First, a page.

Inner Ear Gap Junctions for Hearing

  • Zhao, Hong-Bo (PI)

Grants and Contracts Details

Description

The long-term goal of this project is to investigate how gap junctional coupling in the organ of Corti contributes to normal hearing. Gap junctional coupling is extensive between the cochlear non-sensory cells. There is no gap junctional coupling between sensory cells (inner and outer hair cells) or between sensory cells and supporting cells. Disturbances of inner ear gap junctions are known to be associated with a high incidence of non-syndromic deafness. Hypothetical functions of gap junctions in the cochlea may involve nutrition, passage of ions and small molecules, and maintaining intracochlear electrochemical gradients. A gap junction channel is composed of connexin proteins; each cell side has 6 connexin subunits. More than 5 connexin genes have been identified in the cochlea. Recording of macroscopic current (containing many channels) has demonstrated that gap junctional coupling in supporting cells has variables transjunctional voltage (Vj) dependence and membrane potential (Vm) dependence. This indicates complex channel constitutions. The specific objective in this proposal is to identify types of gap junctional channels in the cochlear supporting cells by single channel recording. A double voltage clamp technique will be used to record the single channel activity. Transjunctional current will be measured on weakly coupled cell pairs or using uncoupling agents, such as CO2 and octanol, to diminish the cell coupling. Single channel conductance, kinetics and voltage dependence on either cell side will be examined to identify the channel configuration. Acetylcholine (Ach) and cyclic nucleotide will be applied to cells to test the possible gating regulation. The results of these studies may provide clues as to functional gap junctional pathways in the inner ear, and improve our understanding of their contributions to normal mammalian hearing. This information may be clinically relevant for physicians treating patients with deafness induced by connexin mutations.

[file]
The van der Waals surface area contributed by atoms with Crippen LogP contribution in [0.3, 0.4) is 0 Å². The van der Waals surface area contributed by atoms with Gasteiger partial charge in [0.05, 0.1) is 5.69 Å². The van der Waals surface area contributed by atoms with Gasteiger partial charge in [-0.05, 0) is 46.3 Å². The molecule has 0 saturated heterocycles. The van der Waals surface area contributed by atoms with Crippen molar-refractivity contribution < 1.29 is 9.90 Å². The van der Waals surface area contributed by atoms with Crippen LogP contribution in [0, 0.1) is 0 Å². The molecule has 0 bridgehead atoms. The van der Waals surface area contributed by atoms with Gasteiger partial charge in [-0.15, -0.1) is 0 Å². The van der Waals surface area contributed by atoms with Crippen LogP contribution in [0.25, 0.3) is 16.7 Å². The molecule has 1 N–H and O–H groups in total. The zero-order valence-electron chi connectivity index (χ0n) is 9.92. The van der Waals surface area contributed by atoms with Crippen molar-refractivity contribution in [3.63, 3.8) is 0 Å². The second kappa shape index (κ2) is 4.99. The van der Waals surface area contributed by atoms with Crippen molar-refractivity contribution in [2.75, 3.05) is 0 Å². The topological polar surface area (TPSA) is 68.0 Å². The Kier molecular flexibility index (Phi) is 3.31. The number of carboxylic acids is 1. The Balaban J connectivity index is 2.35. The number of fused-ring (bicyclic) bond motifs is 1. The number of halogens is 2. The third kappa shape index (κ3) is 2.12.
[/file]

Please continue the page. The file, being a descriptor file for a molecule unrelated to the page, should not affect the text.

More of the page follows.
StatusFinished
Effective start/end date8/1/007/31/04

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